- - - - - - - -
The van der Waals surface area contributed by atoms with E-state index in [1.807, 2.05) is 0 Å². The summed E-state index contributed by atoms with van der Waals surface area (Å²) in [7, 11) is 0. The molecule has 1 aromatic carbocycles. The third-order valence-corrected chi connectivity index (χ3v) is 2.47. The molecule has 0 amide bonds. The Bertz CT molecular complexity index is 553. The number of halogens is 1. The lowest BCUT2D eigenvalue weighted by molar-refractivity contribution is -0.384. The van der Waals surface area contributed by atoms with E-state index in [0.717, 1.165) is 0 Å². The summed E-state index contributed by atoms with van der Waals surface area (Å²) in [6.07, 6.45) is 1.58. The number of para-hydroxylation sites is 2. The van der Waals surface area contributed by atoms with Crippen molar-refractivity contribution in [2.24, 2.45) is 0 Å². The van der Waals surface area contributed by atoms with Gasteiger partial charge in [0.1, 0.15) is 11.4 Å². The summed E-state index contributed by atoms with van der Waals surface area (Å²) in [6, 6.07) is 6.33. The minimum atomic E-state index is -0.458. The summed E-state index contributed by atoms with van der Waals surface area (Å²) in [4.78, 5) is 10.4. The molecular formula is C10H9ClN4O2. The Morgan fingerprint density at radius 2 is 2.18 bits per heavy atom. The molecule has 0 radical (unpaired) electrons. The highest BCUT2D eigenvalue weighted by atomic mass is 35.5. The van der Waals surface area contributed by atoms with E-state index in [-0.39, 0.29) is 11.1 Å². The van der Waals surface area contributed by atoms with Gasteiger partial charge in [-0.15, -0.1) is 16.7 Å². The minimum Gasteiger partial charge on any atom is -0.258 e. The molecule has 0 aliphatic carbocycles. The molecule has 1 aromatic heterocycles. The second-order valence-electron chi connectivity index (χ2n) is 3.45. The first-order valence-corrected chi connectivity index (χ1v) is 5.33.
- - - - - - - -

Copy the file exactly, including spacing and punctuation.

The van der Waals surface area contributed by atoms with E-state index in [1.807, 2.05) is 0 Å². The summed E-state index contributed by atoms with van der Waals surface area (Å²) in [7, 11) is 0. The molecule has 1 aromatic carbocycles. The third-order valence-corrected chi connectivity index (χ3v) is 2.47. The molecule has 0 amide bonds. The Bertz CT molecular complexity index is 553. The number of halogens is 1. The lowest BCUT2D eigenvalue weighted by molar-refractivity contribution is -0.384. The van der Waals surface area contributed by atoms with E-state index in [0.717, 1.165) is 0 Å². The summed E-state index contributed by atoms with van der Waals surface area (Å²) in [6.07, 6.45) is 1.58. The number of para-hydroxylation sites is 2. The van der Waals surface area contributed by atoms with Crippen molar-refractivity contribution in [2.24, 2.45) is 0 Å². The van der Waals surface area contributed by atoms with Gasteiger partial charge in [0.1, 0.15) is 11.4 Å². The summed E-state index contributed by atoms with van der Waals surface area (Å²) in [6, 6.07) is 6.33. The minimum atomic E-state index is -0.458. The summed E-state index contributed by atoms with van der Waals surface area (Å²) in [4.78, 5) is 10.4. The molecular formula is C10H9ClN4O2. The Morgan fingerprint density at radius 2 is 2.18 bits per heavy atom. The molecule has 0 radical (unpaired) electrons. The highest BCUT2D eigenvalue weighted by atomic mass is 35.5. The van der Waals surface area contributed by atoms with E-state index in [-0.39, 0.29) is 11.1 Å². The van der Waals surface area contributed by atoms with Gasteiger partial charge in [-0.15, -0.1) is 16.7 Å². The minimum Gasteiger partial charge on any atom is -0.258 e. The molecule has 0 aliphatic carbocycles. The molecule has 1 aromatic heterocycles. The second-order valence-electron chi connectivity index (χ2n) is 3.45. The first-order valence-corrected chi connectivity index (χ1v) is 5.33.